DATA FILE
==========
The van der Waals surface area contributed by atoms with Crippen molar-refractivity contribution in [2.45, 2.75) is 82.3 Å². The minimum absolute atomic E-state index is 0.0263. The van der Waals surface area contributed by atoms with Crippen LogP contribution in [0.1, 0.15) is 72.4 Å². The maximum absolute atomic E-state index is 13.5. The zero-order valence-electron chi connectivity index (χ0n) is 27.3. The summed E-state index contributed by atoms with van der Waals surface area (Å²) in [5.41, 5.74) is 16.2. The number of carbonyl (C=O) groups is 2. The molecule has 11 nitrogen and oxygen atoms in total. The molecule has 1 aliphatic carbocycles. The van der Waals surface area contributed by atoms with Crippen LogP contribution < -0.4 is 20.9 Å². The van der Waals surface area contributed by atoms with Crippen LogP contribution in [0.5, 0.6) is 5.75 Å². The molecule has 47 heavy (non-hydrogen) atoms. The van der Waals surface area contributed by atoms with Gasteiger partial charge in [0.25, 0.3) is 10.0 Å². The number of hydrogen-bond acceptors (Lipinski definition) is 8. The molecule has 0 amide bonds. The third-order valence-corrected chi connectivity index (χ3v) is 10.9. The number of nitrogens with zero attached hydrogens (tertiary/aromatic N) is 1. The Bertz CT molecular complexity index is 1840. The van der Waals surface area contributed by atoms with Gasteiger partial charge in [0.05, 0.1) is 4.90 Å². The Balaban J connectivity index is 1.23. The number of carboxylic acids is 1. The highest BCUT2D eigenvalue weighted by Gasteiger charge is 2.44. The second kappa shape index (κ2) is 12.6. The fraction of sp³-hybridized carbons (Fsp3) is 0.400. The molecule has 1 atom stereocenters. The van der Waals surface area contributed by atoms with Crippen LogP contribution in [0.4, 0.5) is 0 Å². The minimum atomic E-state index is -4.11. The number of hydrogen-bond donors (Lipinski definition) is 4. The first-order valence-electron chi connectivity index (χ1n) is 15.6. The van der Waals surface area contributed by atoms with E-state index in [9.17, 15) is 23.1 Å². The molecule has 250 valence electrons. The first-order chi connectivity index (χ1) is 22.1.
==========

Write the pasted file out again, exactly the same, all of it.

The van der Waals surface area contributed by atoms with Crippen molar-refractivity contribution in [2.45, 2.75) is 82.3 Å². The minimum absolute atomic E-state index is 0.0263. The van der Waals surface area contributed by atoms with Crippen LogP contribution in [0.1, 0.15) is 72.4 Å². The maximum absolute atomic E-state index is 13.5. The zero-order valence-electron chi connectivity index (χ0n) is 27.3. The summed E-state index contributed by atoms with van der Waals surface area (Å²) in [5.41, 5.74) is 16.2. The number of carbonyl (C=O) groups is 2. The molecule has 11 nitrogen and oxygen atoms in total. The molecule has 1 aliphatic carbocycles. The van der Waals surface area contributed by atoms with Crippen LogP contribution < -0.4 is 20.9 Å². The van der Waals surface area contributed by atoms with Crippen LogP contribution in [0.5, 0.6) is 5.75 Å². The molecule has 47 heavy (non-hydrogen) atoms. The van der Waals surface area contributed by atoms with Gasteiger partial charge in [0.25, 0.3) is 10.0 Å². The number of hydrogen-bond acceptors (Lipinski definition) is 8. The molecule has 0 amide bonds. The third-order valence-corrected chi connectivity index (χ3v) is 10.9. The number of nitrogens with zero attached hydrogens (tertiary/aromatic N) is 1. The Bertz CT molecular complexity index is 1840. The van der Waals surface area contributed by atoms with Gasteiger partial charge in [0.05, 0.1) is 4.90 Å². The Balaban J connectivity index is 1.23. The number of carboxylic acids is 1. The highest BCUT2D eigenvalue weighted by Gasteiger charge is 2.44. The second kappa shape index (κ2) is 12.6. The fraction of sp³-hybridized carbons (Fsp3) is 0.400. The molecule has 1 atom stereocenters. The van der Waals surface area contributed by atoms with Crippen LogP contribution in [0.4, 0.5) is 0 Å². The minimum atomic E-state index is -4.11. The number of hydrogen-bond donors (Lipinski definition) is 4. The first-order valence-electron chi connectivity index (χ1n) is 15.6. The van der Waals surface area contributed by atoms with E-state index in [9.17, 15) is 23.1 Å². The molecule has 250 valence electrons. The first-order chi connectivity index (χ1) is 22.1.